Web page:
Science Says Punishing Violent Psychopaths Just Doesn't Work

Amnesty International supporters wearing orange boiler suits hold a night long vigil in a cage against Guantanamo Bay detentions. Daniel Berehulak/Getty Images

Violent psychopaths have abnormalities in the parts of the brain related to learning from punishment, according to research reported in the British journal Lancet Psychiatry.

Scientists say psychopaths have remained unaffected by punishment since childhood, suggesting rehabilitation programs probably won’t work.

One in five violent offenders is a psychopath. They keep offending and they don’t benefit from rehabilitation.

“Our research reveals why this is and can hopefully improve childhood interventions to prevent violence and behavioural therapies to reduce recidivism,” says Professor Sheilagh Hodgins of the University of Montreal.

“Psychopathic offenders are different from regular criminals in many ways. Regular criminals are hyper-responsive to threat, quick-tempered and aggressive, while psychopaths have a very low response to threats, are cold, and their aggression is premeditated.”

Evidence is accumulating to show that psychopaths have abnormal and distinctive brain development from a young age.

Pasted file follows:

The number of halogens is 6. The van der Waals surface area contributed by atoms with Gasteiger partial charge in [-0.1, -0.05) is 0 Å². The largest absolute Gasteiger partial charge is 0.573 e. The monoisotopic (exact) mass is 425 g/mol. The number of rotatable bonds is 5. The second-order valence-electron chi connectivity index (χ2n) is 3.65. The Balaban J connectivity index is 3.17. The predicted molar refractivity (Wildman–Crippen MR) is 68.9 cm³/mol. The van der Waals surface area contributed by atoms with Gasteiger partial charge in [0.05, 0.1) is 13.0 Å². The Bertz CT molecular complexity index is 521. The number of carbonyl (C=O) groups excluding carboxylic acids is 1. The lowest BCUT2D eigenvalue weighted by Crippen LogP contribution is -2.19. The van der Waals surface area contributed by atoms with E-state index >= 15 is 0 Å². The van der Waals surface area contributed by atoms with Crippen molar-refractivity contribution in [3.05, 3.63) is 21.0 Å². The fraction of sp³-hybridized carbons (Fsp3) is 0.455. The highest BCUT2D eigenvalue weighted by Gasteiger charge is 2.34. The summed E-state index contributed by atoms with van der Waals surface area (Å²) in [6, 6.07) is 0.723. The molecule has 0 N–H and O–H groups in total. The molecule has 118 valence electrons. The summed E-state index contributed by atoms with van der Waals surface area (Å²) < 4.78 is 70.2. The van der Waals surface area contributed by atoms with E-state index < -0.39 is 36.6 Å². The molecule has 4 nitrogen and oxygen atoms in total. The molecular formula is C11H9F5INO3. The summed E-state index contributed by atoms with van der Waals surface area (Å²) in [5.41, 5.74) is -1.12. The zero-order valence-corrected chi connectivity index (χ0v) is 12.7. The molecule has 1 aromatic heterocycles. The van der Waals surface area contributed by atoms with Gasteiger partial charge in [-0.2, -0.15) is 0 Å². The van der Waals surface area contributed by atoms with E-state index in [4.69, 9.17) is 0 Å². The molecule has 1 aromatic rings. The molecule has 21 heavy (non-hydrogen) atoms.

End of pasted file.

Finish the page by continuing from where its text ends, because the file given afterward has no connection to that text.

Using Magnetic Resonance Imaging, the researchers found structural abnormalities in the brains of the violent offenders, some convicted of murder, rape, attempted murder and grevious bodily harm.

“In childhood, both psychopathic and non-psychopathic offenders alike are repeatedly punished by parents and teachers for breaking rules and for assaulting others, and from adolescence onwards, they are frequently incarcerated,” Hodgins said. “Yet they persist in engaging in violent behaviour towards others. Thus, punishment does not appear to modify their behaviour.”

The research is critical to the development of programs to prevent violent criminality.

“Since most violent crimes are committed by men who display conduct problems from a young age, learning-based interventions that target the specific brain mechanisms underlying this behaviour pattern and thereby change the behaviour would significantly reduce violent crime,” Hodgins said.

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